sexual abuse they endured at the hands of some members of institutions and medical personnel. Children in Quebec orphanages were therefore declared "mentally deficient". The Duplessis Orphans at CBC Archives a b c d e Farnsworth, Clyde. The Catholic Church publicly announced that they played no responsibility in the orphans' situation and refused to apologize. 15 The offer amounted to approximately 15,000 per orphan; however, it was limited to each of the surviving 1,100 orphans the government had labeled as mentally deficient, but did not include any compensation for victims of sexual or other abuse.
It's an insult, and it's the biggest proof that the government is an accomplice of the church." 22 Aftermath edit In 1999, Researchers Léo-Paul Lauzon and Martin Poirier issued a report arguing that the Quebec government and the Roman Catholic Church made substantial profits. He signed an order-in-council, changing orphanages into hospitals in order to provide them with federal subsidies. 20 The representative for the seven orders, Sister Gisele Fortier, called the allegations "upsetting. The offer was accepted by those eligible while the remainder received nothing. 4 Seven religious orders participated: the Sisters of Providence, the Sisters of Mercy, the Gray Nuns of Montreal, the Sisters of Charity of Quebec, the Little Franciscans of Mary, the Brothers of Notre-Dame-de-la-Misericorde, and the Brothers of Charity. The Church in Canada, as elsewhere in the world, was inclined to be a caretaker of the poor, alcoholics, unwed mothers, and orphans.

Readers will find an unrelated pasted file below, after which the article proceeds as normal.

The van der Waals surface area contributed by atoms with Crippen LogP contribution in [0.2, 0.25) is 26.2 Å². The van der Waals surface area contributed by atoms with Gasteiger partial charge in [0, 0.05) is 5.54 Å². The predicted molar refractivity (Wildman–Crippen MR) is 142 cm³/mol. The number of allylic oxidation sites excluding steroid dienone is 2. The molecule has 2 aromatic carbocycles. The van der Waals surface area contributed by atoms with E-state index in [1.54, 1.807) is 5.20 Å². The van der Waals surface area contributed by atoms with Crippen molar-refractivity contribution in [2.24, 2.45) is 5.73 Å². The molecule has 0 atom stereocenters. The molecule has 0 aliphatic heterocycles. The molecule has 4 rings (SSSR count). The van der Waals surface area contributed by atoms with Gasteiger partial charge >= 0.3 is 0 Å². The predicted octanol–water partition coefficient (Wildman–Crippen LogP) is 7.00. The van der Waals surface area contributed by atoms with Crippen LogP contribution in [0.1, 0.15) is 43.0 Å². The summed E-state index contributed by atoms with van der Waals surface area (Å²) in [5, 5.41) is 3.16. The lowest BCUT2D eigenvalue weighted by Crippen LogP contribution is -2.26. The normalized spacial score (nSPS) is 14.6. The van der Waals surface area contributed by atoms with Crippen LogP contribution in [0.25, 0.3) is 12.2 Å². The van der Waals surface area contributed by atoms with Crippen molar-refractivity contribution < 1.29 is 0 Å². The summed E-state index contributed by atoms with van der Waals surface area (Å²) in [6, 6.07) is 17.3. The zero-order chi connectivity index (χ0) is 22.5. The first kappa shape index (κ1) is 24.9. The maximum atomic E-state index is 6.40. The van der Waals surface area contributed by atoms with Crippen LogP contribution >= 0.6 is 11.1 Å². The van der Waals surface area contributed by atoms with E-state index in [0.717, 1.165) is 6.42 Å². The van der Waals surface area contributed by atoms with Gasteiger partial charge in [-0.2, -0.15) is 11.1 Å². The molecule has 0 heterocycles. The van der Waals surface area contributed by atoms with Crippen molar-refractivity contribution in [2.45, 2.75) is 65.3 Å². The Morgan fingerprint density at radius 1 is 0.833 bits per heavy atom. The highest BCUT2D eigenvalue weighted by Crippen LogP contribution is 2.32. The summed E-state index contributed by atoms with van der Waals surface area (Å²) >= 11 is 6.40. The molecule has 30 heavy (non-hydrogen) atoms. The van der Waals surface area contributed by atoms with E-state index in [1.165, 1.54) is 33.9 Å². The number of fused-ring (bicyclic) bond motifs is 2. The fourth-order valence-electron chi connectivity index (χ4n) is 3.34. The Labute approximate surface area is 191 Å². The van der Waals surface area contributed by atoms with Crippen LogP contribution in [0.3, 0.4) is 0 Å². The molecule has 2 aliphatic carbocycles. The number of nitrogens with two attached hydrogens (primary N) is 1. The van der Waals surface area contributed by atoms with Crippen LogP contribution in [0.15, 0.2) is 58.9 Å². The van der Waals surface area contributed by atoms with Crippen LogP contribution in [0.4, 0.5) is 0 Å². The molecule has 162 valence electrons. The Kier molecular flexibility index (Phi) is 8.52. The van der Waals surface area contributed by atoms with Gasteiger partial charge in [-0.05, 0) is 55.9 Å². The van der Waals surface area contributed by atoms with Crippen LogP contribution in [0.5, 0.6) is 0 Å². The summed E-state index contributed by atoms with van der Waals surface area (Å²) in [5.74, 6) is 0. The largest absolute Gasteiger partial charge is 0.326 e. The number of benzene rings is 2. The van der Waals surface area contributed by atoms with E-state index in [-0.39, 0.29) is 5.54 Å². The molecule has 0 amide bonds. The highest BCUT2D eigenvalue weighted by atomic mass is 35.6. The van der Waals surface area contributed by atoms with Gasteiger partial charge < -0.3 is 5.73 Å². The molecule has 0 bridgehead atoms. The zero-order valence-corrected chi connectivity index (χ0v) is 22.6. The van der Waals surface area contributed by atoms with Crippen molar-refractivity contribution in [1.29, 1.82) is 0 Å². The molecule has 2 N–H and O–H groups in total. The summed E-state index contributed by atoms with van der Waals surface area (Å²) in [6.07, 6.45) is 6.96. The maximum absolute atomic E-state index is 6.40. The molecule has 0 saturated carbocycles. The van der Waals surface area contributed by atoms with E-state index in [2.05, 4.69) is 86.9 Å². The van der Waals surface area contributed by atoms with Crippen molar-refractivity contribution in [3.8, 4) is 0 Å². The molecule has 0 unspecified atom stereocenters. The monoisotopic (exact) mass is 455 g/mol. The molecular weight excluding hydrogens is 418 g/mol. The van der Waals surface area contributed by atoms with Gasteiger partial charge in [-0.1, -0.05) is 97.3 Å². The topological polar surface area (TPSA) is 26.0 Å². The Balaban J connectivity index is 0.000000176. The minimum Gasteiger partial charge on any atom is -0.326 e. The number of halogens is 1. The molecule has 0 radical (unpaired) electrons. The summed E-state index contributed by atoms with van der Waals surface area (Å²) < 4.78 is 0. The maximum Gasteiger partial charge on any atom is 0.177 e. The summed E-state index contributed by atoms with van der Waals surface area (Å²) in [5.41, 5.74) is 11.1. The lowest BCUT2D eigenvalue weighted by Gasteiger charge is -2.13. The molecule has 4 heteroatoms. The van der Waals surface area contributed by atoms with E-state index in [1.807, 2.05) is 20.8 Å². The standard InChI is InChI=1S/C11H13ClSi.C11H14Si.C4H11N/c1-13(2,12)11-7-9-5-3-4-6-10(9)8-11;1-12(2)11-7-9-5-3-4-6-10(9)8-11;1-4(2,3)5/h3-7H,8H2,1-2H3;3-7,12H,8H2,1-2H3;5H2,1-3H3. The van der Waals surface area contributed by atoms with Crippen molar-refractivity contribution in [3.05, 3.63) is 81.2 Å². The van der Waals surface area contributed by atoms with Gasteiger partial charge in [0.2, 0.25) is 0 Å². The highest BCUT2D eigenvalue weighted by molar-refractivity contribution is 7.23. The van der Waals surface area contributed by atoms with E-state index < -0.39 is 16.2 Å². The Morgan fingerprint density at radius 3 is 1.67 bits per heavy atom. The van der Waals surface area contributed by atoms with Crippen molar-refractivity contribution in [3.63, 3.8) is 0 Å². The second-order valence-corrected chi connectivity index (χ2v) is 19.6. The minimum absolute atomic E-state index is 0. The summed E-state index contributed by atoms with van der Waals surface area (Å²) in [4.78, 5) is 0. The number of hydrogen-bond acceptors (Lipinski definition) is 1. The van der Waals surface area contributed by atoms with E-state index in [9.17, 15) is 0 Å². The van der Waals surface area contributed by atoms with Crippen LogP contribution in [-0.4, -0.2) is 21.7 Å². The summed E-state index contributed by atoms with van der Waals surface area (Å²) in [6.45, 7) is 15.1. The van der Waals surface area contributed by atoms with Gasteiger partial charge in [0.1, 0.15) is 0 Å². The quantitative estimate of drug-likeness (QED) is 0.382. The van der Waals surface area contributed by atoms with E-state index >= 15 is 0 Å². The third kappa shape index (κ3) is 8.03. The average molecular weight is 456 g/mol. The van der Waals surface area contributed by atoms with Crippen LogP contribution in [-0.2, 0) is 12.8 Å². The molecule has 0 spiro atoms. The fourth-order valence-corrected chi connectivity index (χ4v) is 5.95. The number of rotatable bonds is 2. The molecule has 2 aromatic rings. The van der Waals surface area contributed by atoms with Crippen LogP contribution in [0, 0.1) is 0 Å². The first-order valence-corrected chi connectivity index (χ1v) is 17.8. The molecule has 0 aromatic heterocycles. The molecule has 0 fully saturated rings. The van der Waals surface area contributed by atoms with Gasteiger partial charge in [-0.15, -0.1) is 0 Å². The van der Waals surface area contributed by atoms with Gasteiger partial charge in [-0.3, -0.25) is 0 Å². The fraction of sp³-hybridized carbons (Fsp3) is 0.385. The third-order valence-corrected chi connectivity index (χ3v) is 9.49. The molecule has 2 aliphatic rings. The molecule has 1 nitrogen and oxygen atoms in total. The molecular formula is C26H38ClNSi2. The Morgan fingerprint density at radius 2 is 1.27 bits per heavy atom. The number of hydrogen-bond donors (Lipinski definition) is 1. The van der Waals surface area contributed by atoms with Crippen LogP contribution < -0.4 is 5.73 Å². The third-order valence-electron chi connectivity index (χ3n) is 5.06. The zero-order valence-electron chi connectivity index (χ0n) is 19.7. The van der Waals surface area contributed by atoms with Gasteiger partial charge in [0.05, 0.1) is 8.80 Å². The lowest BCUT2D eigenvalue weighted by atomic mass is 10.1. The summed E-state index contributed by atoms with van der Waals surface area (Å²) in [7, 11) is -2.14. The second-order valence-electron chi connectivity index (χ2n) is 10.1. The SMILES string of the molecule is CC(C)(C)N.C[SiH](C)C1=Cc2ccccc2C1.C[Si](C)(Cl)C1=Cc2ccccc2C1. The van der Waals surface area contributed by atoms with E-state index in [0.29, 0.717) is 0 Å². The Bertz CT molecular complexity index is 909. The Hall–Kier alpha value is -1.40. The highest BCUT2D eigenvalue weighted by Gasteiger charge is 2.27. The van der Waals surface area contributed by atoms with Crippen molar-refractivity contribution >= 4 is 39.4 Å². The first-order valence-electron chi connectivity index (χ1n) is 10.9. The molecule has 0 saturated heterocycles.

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"Seven Institutionalized Children and Their Adaptation in Late Adulthood: The Children of Duplessis"ristopher Perry, John gal, Sophie Boucher, and Nikolas Paré Archived April 7, 2014, at the Wayback Machine. Children who complained about the conditions were sent to local reform schools. 24 On December 13, 2015, a new interview with one of the survivors was conducted. The offer was rejected and the government was harshly criticized by the public and even the provincial Ombudsman, Daniel Jacoby, came out saying that the government's handling of the situation had trivialized the abuse the victims alleged. The law stated the insane could be committed for three reasons: to care for them, to help them, or as a measure to maintain social order in public and private life. The, duplessis Orphans (French: les Orphelins de Duplessis ) were children victimized in a mid-20th century scheme in which approximately 20,000 orphaned children 1 were falsely certified as mentally ill by the government of the province. Citation needed At first, the government of Quebec stonewalled them, but after they started gaining widespread publicity in March 1999, the Parti Québécois government made a token offer of approximately 15,000 as full compensation to each of the victims.
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